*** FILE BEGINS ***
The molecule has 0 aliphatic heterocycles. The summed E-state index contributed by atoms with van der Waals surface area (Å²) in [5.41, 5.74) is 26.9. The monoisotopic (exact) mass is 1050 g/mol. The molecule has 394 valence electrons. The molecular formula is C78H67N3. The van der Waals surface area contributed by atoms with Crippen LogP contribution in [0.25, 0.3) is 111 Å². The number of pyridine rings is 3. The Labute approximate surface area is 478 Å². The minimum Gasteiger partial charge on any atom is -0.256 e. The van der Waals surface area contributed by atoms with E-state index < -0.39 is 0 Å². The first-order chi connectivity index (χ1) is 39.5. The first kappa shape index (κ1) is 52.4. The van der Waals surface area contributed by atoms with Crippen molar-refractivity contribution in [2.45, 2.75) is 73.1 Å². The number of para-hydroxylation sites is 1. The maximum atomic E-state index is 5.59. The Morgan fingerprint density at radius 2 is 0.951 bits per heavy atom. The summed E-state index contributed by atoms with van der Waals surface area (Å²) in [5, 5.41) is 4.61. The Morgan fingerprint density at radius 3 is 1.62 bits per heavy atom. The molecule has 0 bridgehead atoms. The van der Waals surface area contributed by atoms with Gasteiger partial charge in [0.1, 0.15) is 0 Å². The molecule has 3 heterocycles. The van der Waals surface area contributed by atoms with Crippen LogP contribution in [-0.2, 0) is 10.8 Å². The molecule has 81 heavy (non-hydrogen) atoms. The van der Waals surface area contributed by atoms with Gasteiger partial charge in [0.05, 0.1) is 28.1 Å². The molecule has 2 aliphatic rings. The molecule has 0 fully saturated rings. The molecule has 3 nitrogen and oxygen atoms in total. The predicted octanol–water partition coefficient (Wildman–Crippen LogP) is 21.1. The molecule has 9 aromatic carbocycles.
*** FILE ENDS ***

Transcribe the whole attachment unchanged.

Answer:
The molecule has 0 aliphatic heterocycles. The summed E-state index contributed by atoms with van der Waals surface area (Å²) in [5.41, 5.74) is 26.9. The monoisotopic (exact) mass is 1050 g/mol. The molecule has 394 valence electrons. The molecular formula is C78H67N3. The van der Waals surface area contributed by atoms with Crippen LogP contribution in [0.25, 0.3) is 111 Å². The number of pyridine rings is 3. The Labute approximate surface area is 478 Å². The minimum Gasteiger partial charge on any atom is -0.256 e. The van der Waals surface area contributed by atoms with E-state index < -0.39 is 0 Å². The first-order chi connectivity index (χ1) is 39.5. The first kappa shape index (κ1) is 52.4. The van der Waals surface area contributed by atoms with Crippen molar-refractivity contribution in [2.45, 2.75) is 73.1 Å². The number of para-hydroxylation sites is 1. The maximum atomic E-state index is 5.59. The Morgan fingerprint density at radius 2 is 0.951 bits per heavy atom. The summed E-state index contributed by atoms with van der Waals surface area (Å²) in [5, 5.41) is 4.61. The Morgan fingerprint density at radius 3 is 1.62 bits per heavy atom. The molecule has 0 bridgehead atoms. The van der Waals surface area contributed by atoms with Gasteiger partial charge in [0.1, 0.15) is 0 Å². The molecule has 3 heterocycles. The van der Waals surface area contributed by atoms with Crippen LogP contribution in [-0.2, 0) is 10.8 Å². The molecule has 81 heavy (non-hydrogen) atoms. The van der Waals surface area contributed by atoms with Gasteiger partial charge in [0.05, 0.1) is 28.1 Å². The molecule has 2 aliphatic rings. The molecule has 0 fully saturated rings. The molecule has 3 nitrogen and oxygen atoms in total. The predicted octanol–water partition coefficient (Wildman–Crippen LogP) is 21.1. The molecule has 9 aromatic carbocycles.